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from Arthur Salm San Diego Union Tribune — "Summer, seriously" a review of Dreams and Stones

Summer, seriously



One of these mornings I’m going to rise up readin’

George Gershwin, “Summertime” (sort of)

Go ahead consult the best-seller lists. You might even stumble across something worthwhile, though the odds aren’t promising.

So once again we’re offering an alternative summertime-reading roundup. Our position: Mindless reading, or escape lit, is best consumed (if at all) when neurons are drained from a day’s work; long stretches of long days off are ideal for serious reading pleasure. Although this guide is by no means comprehensive, it’ll blaze a path through bookstores’ stand-alone, stand-up cardboard displays featuring James Patterson and those Da Vinci-whatever-it-is books.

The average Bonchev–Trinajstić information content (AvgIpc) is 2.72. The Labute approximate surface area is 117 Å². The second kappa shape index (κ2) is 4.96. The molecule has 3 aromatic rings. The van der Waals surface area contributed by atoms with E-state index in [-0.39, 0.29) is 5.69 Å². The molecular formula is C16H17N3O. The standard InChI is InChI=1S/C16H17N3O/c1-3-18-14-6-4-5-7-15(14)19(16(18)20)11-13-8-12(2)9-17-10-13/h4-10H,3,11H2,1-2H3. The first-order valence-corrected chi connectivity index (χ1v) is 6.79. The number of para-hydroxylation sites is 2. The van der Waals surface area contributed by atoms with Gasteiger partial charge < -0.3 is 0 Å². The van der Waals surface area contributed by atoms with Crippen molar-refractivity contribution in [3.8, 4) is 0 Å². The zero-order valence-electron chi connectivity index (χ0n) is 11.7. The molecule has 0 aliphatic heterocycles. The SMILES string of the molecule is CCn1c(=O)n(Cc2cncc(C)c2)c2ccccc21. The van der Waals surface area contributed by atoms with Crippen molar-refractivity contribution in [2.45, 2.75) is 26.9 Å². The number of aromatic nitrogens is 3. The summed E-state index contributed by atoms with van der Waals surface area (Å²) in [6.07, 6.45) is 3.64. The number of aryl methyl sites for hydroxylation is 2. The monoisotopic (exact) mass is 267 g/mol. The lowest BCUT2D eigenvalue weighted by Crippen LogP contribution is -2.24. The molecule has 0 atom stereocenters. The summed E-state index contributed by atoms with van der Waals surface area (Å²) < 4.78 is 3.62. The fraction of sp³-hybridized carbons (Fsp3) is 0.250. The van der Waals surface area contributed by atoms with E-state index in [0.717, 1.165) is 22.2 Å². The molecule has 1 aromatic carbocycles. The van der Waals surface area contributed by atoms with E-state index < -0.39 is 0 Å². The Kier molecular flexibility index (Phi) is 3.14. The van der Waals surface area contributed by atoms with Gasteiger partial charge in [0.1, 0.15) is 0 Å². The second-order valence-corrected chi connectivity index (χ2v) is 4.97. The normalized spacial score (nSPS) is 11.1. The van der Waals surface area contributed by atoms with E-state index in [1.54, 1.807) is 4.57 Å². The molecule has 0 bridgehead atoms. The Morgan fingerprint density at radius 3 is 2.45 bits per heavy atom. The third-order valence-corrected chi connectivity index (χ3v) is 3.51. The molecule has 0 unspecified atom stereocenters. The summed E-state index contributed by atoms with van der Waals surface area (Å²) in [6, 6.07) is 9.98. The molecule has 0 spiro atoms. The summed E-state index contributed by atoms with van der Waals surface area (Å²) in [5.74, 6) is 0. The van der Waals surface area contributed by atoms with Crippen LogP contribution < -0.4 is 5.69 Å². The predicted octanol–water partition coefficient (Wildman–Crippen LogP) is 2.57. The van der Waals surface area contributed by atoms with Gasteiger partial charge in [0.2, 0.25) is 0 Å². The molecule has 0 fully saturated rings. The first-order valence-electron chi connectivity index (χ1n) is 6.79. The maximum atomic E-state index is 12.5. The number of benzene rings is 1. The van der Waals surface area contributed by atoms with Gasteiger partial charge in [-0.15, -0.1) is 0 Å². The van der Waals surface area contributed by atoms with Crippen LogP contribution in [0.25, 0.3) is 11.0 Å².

As for fiction … some of my suggestions are going to be edgy, even over-the-edge for some people in some cases. And why not? You know where to find the Da Vinci stuff, right?

Dreams and Stones, by Magdalena Tulli, is a short (110 pages), odd and oddly hypnotic narrative about the rise of a mysterious, unnamed city. The—what? novel? not exactly—was translated from Polish by Bill Johnston and has been beautifully packaged by Archipelago, a small new independent press dedicated to offering high-quality foreign literature to the American public.

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